After premiering an earlier version in Seattle several years ago, the Disney musical “Aladdin” returns in a far more bedazzling edition.
The hit Disney musical “Aladdin” has returned to Seattle all aglitter and aglow with baubles, bangles and beads. It’s also stuffed with Abbott-and-Costello-at-the-Casbah antics, rollicking dance and enough humorous tongue-in-cheek high jinks and snazzy stage magic to beguile children and adults — including those unfamiliar with the Disney animated “Aladdin” it is loosely, and I mean loosely, based on.
This old-school and solidly G-rated Broadway extravaganza, now at the Paramount Theatre, is far more bedazzling than the first edition of “Aladdin,” which had its world premiere at Seattle’s 5th Avenue Theatre in 2011. Though equipped with jazzy, pumped-up tunes and emotive ballads composed by Alan Menken, with lyrics by Howard Ashman, Chad Beguelin and Tim Rice, that tryout was anemic. The sets were minimal. Jokes sputtered and the romance was bland. Also, the tight budget didn’t allow for a proper magic carpet — just a little rug that barely got off the ground.
But Disney later upped the ante, and Casey Nicholaw (the intrepid director-choreographer also behind “The Book of Mormon”) and writer Beguelin went back to the drawing board.
Through Oct. 29 at Paramount Theatre, 911 Pine St., Seattle; tickets start at $29 (800-745-3000 or stgpresents.org).
Abracadabra! The result is this eye-popping delight, with much snazzier costumes (by Gregg Barnes), sumptuous new sets (by the great Bob Crowley), more marvelously over-the-top Nicholaw dances (think “42nd Street” in harem pants), and a less clunky, friskier flavor to the whole affair.
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You want palaces? There are filigree palace gates up to the rafters. A magic cave, festooned with gold jewelry and tchotchkes? Check. They’ve also got hairy-chested male hoofers in brocade vests, gals in midriff-baring tops kicking up their heels in a desert marketplace, and yes, a carpet that really takes flight.
This tour faithfully preserves the splashy stagecraft of the $12 million-plus “Aladdin” still running on Broadway.
The fired-up cast includes original players and newcomers. Adam Jacobs, who originated the title role in Seattle and on Broadway, gives a zestier, less tentative account of the nimble street thief, who tries to go straight as a street entertainer with his pals to honor his late mom’s memory (“Proud of Your Boy”).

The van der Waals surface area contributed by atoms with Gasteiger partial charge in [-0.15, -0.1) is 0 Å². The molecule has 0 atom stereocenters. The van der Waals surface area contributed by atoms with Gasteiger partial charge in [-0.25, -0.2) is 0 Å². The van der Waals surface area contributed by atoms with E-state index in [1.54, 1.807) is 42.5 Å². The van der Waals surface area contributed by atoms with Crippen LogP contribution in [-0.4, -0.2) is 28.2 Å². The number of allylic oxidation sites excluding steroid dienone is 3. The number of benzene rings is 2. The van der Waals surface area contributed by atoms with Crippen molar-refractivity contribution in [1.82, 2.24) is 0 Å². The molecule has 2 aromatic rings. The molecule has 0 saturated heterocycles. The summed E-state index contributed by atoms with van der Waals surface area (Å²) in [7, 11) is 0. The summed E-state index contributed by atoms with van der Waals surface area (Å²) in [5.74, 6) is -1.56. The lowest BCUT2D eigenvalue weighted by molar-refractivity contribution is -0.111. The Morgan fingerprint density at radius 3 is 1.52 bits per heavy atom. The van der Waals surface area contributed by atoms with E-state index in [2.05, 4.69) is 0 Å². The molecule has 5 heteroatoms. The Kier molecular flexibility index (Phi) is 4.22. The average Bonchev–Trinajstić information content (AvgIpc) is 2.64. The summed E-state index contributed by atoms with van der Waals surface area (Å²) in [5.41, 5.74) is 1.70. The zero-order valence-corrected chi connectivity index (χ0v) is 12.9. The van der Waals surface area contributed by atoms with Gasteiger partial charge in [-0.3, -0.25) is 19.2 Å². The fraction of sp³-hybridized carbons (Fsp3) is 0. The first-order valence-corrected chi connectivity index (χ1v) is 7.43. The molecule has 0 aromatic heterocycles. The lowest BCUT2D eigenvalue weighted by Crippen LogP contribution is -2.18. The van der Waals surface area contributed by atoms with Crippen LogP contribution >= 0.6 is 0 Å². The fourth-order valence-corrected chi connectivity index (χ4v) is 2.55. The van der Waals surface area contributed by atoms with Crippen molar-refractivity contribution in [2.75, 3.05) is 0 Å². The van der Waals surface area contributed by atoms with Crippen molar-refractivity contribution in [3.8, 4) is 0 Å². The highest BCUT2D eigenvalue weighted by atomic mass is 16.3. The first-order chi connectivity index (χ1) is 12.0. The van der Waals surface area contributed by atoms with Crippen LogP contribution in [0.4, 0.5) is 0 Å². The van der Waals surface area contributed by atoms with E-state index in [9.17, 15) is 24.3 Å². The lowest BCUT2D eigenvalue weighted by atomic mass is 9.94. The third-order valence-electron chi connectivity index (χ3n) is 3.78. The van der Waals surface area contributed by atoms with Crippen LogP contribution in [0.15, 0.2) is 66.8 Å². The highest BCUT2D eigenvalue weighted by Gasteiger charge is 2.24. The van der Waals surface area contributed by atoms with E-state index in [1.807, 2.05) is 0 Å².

After a jiving Genie (Anthony Murphy) emerges from a brass lantern to grant him three wishes, “Al” woos the picky Princess Jasmine by masquerading as a prince. In the tryout version, Princess J was a hissy-fitting brat; now she’s a feminist (in belly dancer’s spangles) who longs for more autonomy in a meaningful new song (“These Palace Walls”). Isabelle McCalla plays her with tenderness and spunk, and blends well with Jacobs in the show’s (chaste) love duet, “A Million Miles Away.”
Another returnee: the prized Seattle clown, Don Darryl Rivera. He’s the chatty, leering accomplice Iago to the dastardly usurper Jafar, played by Jonathan Weir with cape-swishing malice (and the usual British accent for Disney villains).
As Genie, Murphy goes all out as the showboating, plus size imp whose motor-mouth riffs are variations on Robin Williams’ hyperactive voicing of Genie on film. He can be endearing (especially in the big blowout “Friend Like Me” number), and sure works up a sweat. But the role is still too frenzied, and as Murphy’s voice hikes up to falsetto the words blur together — in part because the excellent pit orchestra is cranked up too loud.
Fun historical facts: The original Aladdin legend may have been set in Iraq or Syria, not Arabia. And Al was punkier, Chinese and no orphan.
But a good fairy tale stays alive by mutating and morphing over the ages. And when Disney pours this much talent, eye candy and brio into a myth, it’s still a crowd-pleaser.